Globally, human trafficking and especially trafficking of girls/women remains a major problem. The purpose behind trafficking of girls/women has conventionally been sex slavery, sexual exploitation, and forced labour. The district of South 24 Parganas is one of the largest districts in West Bengal and the sixth most populous district in India. It borders the city of Kolkata on one side and on the other, the Sunderbans. This district is highly heterogeneous and has a sizeable minority (Muslim) population. Parts of the district remains economically backward and large sections of its rural population are dependent on agriculture and pisciculture. Economic marginalisation of a section of its population leads to unaffordability of education for their children. Economic marginalisation has also led to many cases human trafficking in this district. In such circumstances, the Additional Superintendent of Police (West) South 24 Parganas, Chandra Sekhor Bardhan and Nihar Ranjan Raptan of Goranbose Gram Bikash Kendra (GGBK), in association with Srei Foundation, have come forward to save girls and women from the clutches of the traffickers through an innovative initiative- Swayangsiddha.
The Swayangsiddha initiative was designed for a small area but it soon encompassed the whole district. Ajay Mukund Ranade, the Inspector General of Police, Dr. Anirban Dutta, animal rights activist Pronay Dutta and Dr. H.P. Kanoria have all extended their support to this initiative which rescues trafficked women and provides them with rehabilitation and support. Around 1242 girls have been rescued under this initiative and around 1100 girls have been rehabilitated.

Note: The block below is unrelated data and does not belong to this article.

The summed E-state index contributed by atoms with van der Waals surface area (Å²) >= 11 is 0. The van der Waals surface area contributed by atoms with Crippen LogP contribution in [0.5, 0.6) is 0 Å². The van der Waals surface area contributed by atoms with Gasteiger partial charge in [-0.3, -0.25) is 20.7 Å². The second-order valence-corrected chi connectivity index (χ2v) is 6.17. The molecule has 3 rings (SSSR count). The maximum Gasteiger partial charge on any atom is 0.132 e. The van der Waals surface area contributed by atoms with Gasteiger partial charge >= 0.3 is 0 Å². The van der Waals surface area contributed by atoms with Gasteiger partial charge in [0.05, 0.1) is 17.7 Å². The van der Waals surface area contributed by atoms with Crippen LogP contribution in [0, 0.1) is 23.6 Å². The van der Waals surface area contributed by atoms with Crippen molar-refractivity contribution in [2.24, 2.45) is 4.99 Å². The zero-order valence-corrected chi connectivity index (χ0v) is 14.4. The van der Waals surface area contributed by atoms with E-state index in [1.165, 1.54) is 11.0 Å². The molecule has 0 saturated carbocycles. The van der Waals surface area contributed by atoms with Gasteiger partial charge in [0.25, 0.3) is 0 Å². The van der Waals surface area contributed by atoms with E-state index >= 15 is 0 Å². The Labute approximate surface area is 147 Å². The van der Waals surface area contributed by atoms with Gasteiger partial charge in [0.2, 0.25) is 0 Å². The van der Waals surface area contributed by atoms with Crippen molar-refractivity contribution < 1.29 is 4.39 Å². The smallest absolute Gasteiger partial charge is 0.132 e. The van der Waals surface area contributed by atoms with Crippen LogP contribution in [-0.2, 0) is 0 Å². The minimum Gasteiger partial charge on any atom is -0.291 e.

The GGBK undertakes a number of projects to rehabilitate the victims of trafficking, including those coming from Bangladesh. The GGBK acts as buffer to gather, process, investigate, and disseminate information that enables law enforcement agencies and decision-makers to enact appropriate laws and guidelines regarding human trafficking. The GGBK’s unique style of advocacy helps parenting education and public awareness, leading to a large network and community resilience against trafficking. It is a well-known truth that many trafficked women become victims of stigma when they are rescued and reinstated in their
families. Many lose their social relations. These women often need support to earn their livihoods. The initiative provides them with such options.
Swayangsiddha is a highly structured initiative. The women are rescued and counselled. Their psychological needs are addressed. After that, they are provided with different types of vocational training. Most of the women rescued under this initiative have been successfully rehabilitated, having jobs and families. The initiative entails encouraging familial support for these victims. According to Ranade, “We can solve any problem and will go ahead, this should be the belief. Awareness should be generated by the victims who have been rescued.” He has proposed to create a fund for this project.